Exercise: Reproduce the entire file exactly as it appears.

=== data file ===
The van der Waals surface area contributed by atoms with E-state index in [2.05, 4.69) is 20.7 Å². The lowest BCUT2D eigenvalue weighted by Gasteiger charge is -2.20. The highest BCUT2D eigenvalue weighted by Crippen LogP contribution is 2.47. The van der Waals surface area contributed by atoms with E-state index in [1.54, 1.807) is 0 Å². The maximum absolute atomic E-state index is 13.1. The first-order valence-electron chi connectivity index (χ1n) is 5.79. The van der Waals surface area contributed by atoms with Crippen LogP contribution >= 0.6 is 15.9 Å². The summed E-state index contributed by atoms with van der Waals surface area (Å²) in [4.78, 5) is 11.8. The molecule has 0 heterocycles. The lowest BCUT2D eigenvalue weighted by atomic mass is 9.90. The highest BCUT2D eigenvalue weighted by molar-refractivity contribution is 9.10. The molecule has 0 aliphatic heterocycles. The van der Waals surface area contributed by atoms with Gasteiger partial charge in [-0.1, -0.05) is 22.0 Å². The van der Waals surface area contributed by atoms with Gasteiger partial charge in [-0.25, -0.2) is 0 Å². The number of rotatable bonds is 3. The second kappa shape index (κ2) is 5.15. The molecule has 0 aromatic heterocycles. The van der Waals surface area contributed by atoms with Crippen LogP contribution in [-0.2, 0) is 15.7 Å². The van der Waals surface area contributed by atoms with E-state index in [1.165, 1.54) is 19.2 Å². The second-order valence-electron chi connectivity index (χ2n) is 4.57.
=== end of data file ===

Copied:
The van der Waals surface area contributed by atoms with E-state index in [2.05, 4.69) is 20.7 Å². The lowest BCUT2D eigenvalue weighted by Gasteiger charge is -2.20. The highest BCUT2D eigenvalue weighted by Crippen LogP contribution is 2.47. The van der Waals surface area contributed by atoms with E-state index in [1.54, 1.807) is 0 Å². The maximum absolute atomic E-state index is 13.1. The first-order valence-electron chi connectivity index (χ1n) is 5.79. The van der Waals surface area contributed by atoms with Crippen LogP contribution >= 0.6 is 15.9 Å². The summed E-state index contributed by atoms with van der Waals surface area (Å²) in [4.78, 5) is 11.8. The molecule has 0 heterocycles. The lowest BCUT2D eigenvalue weighted by atomic mass is 9.90. The highest BCUT2D eigenvalue weighted by molar-refractivity contribution is 9.10. The molecule has 0 aliphatic heterocycles. The van der Waals surface area contributed by atoms with Gasteiger partial charge in [-0.1, -0.05) is 22.0 Å². The van der Waals surface area contributed by atoms with Gasteiger partial charge in [-0.25, -0.2) is 0 Å². The number of rotatable bonds is 3. The second kappa shape index (κ2) is 5.15. The molecule has 0 aromatic heterocycles. The van der Waals surface area contributed by atoms with Crippen LogP contribution in [-0.2, 0) is 15.7 Å². The van der Waals surface area contributed by atoms with E-state index in [1.165, 1.54) is 19.2 Å². The second-order valence-electron chi connectivity index (χ2n) is 4.57.